Newman Hall proceeds with next construction phase

Construction material for the addition being built onto the existing building surround the Newman Hall sign Sunday. Erica Magda

Construction material for the addition being built onto the existing building surround the Newman Hall sign Sunday. Erica Magda

By Meghan O'Kelly

As some University residence halls begin a long-term face lift, Newman Hall, a private certified housing option, is keeping up with updates of its own.

Newman Hall is in the midst of its second phase of a four-phase renovation. After the completion of a new parking lot and convent, construction is now under way on a new wing of the residence hall, set to open for the fall semester of 2008.

“I think it will be tremendous,” said the Rev. Gregory Ketcham, director of St. John’s Catholic Newman Center. “Everything will be state of the art and brand new.”

Mark Randall, director of institutional advancement, said the primary reason for the renovation is because Newman Hall has seen a waiting list of 150 people beyond capacity for approximately the last seven years. The residence houses 300 students, but Randall said the new wing will increase capacity to 560. The $26 million project is part of a four-phase, $46 million renovation being financed by a bond issue.

“We wanted to make sure that anyone who wanted to live at Newman had the opportunity to do so,” he said. “Our ministry has grown so much in the last 10 to 15 years that we wanted to have room to do that.”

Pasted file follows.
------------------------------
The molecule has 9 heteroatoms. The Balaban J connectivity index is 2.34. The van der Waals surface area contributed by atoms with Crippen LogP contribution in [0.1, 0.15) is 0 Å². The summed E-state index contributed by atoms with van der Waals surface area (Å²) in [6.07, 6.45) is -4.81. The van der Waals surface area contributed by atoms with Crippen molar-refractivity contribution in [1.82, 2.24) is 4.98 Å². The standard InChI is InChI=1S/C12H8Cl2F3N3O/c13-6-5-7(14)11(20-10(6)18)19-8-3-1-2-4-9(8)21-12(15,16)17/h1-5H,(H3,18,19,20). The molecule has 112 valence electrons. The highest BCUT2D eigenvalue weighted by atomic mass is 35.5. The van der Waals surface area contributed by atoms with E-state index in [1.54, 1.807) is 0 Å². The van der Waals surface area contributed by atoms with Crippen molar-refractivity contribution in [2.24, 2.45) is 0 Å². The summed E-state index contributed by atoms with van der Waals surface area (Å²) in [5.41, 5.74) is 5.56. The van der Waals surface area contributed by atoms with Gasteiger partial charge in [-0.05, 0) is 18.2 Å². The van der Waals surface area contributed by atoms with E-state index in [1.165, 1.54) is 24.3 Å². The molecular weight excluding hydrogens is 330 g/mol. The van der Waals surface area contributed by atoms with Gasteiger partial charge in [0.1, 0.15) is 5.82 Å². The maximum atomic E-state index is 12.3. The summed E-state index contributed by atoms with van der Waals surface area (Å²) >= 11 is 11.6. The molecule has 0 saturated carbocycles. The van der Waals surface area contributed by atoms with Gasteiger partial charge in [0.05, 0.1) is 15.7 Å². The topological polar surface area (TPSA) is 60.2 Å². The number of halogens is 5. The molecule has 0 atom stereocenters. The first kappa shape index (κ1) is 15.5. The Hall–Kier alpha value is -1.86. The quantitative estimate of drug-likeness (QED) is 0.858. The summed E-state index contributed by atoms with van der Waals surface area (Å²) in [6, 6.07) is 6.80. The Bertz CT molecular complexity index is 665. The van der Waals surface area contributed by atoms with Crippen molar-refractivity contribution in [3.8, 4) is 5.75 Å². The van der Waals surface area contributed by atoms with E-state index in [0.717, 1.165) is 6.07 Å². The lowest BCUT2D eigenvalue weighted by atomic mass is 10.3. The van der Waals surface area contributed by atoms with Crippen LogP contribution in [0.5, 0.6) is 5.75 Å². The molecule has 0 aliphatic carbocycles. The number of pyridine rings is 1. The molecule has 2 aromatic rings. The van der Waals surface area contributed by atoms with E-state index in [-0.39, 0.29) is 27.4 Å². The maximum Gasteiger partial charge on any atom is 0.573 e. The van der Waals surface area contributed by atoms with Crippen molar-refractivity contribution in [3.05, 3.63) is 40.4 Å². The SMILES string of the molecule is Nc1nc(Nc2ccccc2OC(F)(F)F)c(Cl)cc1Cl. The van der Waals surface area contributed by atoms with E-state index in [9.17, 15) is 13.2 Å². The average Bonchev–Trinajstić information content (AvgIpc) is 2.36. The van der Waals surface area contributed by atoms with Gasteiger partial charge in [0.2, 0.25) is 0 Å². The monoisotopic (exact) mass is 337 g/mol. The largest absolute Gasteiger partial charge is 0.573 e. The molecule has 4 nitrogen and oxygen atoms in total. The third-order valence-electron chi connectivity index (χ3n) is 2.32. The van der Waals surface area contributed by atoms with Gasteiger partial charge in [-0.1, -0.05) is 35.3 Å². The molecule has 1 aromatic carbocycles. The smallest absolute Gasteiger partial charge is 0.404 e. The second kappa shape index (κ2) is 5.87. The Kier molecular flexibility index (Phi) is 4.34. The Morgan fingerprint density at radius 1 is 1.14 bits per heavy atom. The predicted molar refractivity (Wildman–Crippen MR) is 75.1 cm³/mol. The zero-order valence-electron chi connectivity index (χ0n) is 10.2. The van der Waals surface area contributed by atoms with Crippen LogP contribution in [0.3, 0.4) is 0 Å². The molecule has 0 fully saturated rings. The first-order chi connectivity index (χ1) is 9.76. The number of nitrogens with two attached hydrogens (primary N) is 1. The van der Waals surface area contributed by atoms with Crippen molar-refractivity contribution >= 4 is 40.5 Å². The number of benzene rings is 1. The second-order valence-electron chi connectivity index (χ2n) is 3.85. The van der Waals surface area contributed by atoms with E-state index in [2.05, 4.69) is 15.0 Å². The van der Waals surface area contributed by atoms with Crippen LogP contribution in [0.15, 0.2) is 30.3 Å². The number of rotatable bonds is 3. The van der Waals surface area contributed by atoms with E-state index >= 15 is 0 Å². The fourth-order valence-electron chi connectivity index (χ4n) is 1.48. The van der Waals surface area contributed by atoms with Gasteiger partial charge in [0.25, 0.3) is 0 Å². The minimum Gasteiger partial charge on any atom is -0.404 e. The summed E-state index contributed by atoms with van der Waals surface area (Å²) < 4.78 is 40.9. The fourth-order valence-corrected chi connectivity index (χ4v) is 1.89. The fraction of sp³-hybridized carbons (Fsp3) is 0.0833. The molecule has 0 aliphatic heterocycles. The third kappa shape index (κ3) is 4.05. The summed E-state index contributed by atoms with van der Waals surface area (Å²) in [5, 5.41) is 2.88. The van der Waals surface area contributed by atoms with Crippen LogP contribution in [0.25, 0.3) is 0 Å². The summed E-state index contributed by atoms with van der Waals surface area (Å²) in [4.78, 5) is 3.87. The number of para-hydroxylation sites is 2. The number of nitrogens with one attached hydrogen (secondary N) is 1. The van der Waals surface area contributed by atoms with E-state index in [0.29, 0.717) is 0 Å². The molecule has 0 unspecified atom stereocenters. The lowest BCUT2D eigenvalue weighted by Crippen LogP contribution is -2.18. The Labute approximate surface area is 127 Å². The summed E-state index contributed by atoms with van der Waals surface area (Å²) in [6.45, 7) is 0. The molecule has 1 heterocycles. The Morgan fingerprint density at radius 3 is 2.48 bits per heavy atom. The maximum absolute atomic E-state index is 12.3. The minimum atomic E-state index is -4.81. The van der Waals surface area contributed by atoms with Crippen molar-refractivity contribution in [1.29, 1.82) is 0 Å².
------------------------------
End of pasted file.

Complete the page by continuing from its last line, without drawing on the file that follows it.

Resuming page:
The living space will include rooms ranging from single private rooms to four-person suites.

The new wing will include a cafeteria featuring a salad bar, deli bar, stone pizza oven and rotisserie station, among other new choices, Randall said. Newman Hall serves meals through a traditional buffet line.

“We don’t want our students eating in their rooms by themselves,” Randall said, explaining that the new structure will contribute to the sense of community Newman Hall provides its residents. “It’s a brand new structure, and we’re going to be offering a lot more than we do now.”

Along with dining and living space, the new wing will include choir practice rooms, meeting rooms, a laundry and fitness center and the Newman Club, a space specifically for nonresident students. Randall said Newman Club will have lounge furniture, a fireplace and reading materials. A convenience store and coffee bar will also attract nonresidents to Newman Hall, Randall said.

Megan Gober, sophomore in Communications, is living in Newman Hall for a second year and thinks the plans will do just that.

“It will give the Catholic students who don’t live here a place to go,” she said. “It will be a meeting place.”

Randall said room rates for students opting to live in the new wing next school year have not been determined but are likely to increase because of the additional amenities the rooms will provide.

Ketcham is confident that the 260 new spots will be filled next year. He said staff has been going into Catholic high schools in neighboring Illinois dioceses and major Catholic high schools to spread the word.

“We think having a second residence hall is going to double how dynamic our ministry is now,” Ketcham said. “I think we offer a tremendous amount to this University, and I think we’re going to enhance what we offer to the University.”